She was ‘only a ballet girl’ was a term often used in theatre circles to cover everyone from the flying fairy to the corps de ballet and its principal dancer. Ballet girls were seen as having easy morals and were treated with scant respect. Albert Smith in the Natural History of the Ballet Girl, published 1847, points out that a gent imagines he has but to wink at a fairy on stage to be immediately received as her accepted admirer. Ballet girls were employed in large numbers to look decorative as well as to dance and would often be placed as ‘extras’ around the stage. Their dancing skills were often found wanting. Opera and pantomime were originally a good source of employment for them and in 1877 Davenport & Wright, Musical and Dramatic Agency, required 150 young attractive ballet ladies for pantomimes in London and the provinces. Music hall managers, always looking for something new, began to stage ballets as part of their programme and in 1866 the Canterbury Music Hall in London advertised a grand ballet spectacle with a fairy orchestra and upwards of fifty ballerinas.
The ballet girls were often mocked for their lack of training and poor skills but it was a hard life with little romance. In the 1860s a dancer paid for her own petticoat, tights, fleshings (flesh coloured tights) and shoes and much time was spent repairing and re-covering worn shoes. Wages were low and sometimes dancers were not paid for rehearsals, which were long with only an hour or two off before the evening performance. This could last until midnight and occasionally a rehearsal could be called after the performance. Those in the front line were paid more than those at the back so competition was fierce with ballet girls dreaming of working their way through the ranks to become principal dancer or coryphée. Things had improved a little by the end of the nineteenth century but dancers were still responsible for buying their own shoes and tights and were encouraged to take professional dance lessons at their own expense.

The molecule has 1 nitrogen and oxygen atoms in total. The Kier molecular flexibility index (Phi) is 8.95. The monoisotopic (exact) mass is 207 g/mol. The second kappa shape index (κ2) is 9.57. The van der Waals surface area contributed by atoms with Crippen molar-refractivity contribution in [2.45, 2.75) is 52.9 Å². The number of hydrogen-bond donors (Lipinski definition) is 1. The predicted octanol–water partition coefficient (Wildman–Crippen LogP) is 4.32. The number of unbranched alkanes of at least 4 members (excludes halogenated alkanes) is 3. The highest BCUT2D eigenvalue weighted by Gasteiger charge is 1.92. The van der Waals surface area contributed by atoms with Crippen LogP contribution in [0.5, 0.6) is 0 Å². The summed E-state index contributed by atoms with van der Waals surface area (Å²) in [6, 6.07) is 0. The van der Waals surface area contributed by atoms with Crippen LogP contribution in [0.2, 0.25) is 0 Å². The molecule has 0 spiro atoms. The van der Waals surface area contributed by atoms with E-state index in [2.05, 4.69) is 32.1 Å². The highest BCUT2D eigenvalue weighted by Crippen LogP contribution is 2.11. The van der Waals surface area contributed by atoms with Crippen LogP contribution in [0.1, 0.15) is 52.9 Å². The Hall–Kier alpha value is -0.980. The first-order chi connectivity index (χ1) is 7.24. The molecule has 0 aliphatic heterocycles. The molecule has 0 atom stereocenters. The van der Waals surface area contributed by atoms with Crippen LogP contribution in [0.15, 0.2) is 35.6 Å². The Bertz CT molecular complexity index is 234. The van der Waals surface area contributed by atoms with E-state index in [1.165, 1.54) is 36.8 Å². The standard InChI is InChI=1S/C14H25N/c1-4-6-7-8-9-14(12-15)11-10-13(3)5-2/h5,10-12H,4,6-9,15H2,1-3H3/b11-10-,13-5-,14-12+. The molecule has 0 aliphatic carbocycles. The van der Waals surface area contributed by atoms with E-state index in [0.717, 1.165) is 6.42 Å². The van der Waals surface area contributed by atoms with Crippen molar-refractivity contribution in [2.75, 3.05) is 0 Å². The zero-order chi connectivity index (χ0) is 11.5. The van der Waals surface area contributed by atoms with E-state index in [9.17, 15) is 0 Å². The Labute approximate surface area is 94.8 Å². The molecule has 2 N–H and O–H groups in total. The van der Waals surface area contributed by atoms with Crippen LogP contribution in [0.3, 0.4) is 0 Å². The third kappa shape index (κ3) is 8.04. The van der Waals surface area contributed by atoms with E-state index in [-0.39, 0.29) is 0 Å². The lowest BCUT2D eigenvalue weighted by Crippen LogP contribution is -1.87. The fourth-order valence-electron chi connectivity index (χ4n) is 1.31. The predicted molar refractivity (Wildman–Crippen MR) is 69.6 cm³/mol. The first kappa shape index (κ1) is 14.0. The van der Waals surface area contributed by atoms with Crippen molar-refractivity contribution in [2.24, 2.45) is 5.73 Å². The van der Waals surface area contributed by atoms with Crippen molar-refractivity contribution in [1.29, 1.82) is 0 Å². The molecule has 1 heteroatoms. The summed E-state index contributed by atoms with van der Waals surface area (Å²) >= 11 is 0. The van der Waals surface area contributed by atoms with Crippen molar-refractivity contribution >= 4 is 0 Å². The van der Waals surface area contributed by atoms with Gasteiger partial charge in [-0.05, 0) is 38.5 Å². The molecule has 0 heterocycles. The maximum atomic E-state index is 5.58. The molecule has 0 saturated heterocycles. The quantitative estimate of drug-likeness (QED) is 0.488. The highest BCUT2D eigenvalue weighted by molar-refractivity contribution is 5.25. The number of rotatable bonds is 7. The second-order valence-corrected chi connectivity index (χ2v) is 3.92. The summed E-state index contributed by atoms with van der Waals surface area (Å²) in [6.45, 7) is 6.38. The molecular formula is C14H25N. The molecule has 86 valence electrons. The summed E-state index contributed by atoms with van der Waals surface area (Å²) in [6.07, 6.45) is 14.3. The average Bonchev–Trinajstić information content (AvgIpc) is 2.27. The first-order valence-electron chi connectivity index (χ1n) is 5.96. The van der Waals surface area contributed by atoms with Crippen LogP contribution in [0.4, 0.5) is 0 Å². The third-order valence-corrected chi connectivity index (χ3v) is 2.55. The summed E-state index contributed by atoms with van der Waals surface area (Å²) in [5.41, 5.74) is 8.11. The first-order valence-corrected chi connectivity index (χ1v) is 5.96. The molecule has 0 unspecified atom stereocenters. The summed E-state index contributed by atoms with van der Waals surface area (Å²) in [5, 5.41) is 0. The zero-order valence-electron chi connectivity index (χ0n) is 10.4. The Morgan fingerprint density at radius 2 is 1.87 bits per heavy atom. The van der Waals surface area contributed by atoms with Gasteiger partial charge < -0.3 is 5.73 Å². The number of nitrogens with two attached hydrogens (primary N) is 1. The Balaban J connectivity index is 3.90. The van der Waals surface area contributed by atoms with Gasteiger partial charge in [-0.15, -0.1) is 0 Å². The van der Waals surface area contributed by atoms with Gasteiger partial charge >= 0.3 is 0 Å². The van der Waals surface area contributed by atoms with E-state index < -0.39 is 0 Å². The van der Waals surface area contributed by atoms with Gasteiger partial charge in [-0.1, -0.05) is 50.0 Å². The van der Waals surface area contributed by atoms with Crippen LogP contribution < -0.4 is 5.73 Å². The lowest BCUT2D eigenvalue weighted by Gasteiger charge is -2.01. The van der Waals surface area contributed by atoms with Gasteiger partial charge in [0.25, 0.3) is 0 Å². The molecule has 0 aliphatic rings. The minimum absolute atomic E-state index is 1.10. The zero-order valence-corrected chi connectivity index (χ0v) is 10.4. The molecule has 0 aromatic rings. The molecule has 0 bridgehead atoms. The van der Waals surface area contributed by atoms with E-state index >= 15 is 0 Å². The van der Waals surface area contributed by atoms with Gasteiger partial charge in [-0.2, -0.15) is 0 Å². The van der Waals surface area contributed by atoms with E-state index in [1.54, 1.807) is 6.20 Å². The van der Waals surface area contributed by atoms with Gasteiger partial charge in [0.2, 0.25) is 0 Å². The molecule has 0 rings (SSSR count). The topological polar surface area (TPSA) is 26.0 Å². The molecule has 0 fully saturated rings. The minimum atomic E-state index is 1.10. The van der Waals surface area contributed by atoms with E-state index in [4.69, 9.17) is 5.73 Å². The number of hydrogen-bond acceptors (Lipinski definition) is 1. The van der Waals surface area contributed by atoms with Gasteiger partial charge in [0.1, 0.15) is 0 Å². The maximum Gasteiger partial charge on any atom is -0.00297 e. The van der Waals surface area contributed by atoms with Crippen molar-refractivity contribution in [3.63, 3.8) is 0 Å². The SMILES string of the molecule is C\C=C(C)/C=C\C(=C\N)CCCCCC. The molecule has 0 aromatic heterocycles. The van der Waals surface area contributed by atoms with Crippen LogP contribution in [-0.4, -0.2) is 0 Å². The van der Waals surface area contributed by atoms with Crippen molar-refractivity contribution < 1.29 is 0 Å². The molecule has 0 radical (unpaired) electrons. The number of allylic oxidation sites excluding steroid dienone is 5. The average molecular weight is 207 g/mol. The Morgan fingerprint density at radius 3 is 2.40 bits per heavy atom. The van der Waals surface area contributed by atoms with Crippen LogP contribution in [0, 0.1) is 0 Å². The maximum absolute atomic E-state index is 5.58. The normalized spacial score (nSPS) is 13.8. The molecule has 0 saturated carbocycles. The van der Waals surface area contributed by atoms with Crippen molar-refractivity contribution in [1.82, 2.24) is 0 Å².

It could be a dangerous occupation with newspaper reports of dancers sustaining serious burns when costumes caught fire when moving too close to, or falling into, the limelights along the edge of the stage. They ran the risk of scenery falling on them and those dancers propelled from beneath the stage fervently hoped the star trap would open for them to make their dramatic appearance. The vagaries of the licensing laws were also a problem. In Edinburgh, Henry Levy applied to renew the license for the Southminster Music Hall in 1872. A petition had been received from ninety-five working men who were dissatisfied with the entertainments provide by the Southminster with many of the songs and dances being of a mischievous and immoral tendency – – also of a significantly suggestive character, exercising a corrupting influence on the young of both sexes who so largely frequent this place of amusement. The can-can ballet was their main target which had been put on nightly for a few months and enjoyed by the gallery boys and girls. The license was renewed on the understanding that the can-can would no longer feature in the programme.
The status of ballet changed over the years but music hall kept it alive and introduced audiences to a a different form of entertainment. In 1870 the burlesque actress and music hall star Nelly Power appeared at the Canterbury Hall, London, in a Grand Ballet entitled Four-leaved Shamrock. She played the roles of several characters and imitated the most popular comic songs of her day – with no advance in the prices. The London halls, the Empire and the Alhambra were renowned for their ballets which took over one half of the programme. We can assume there was a rivalry between the two as a former Alhambra dancer opined they were expected to dance, unlike the corps de ballet of the Empire, who merely held up the scenery. The managers of these two halls became aware of the Diaghilev Ballet and the attraction of supremely talented artistes. The Russian ballerina Anna Pavlova and the Danish Adeline Genée were engaged and changed the public opinion of ballet forever.
Thanks to The British Newspaper Archive, vintagepointe.org, The Natural History of the Ballet Girl -Albert Smith, My theatrical and Musical Recollections – Emily Soldene, Monomania collection.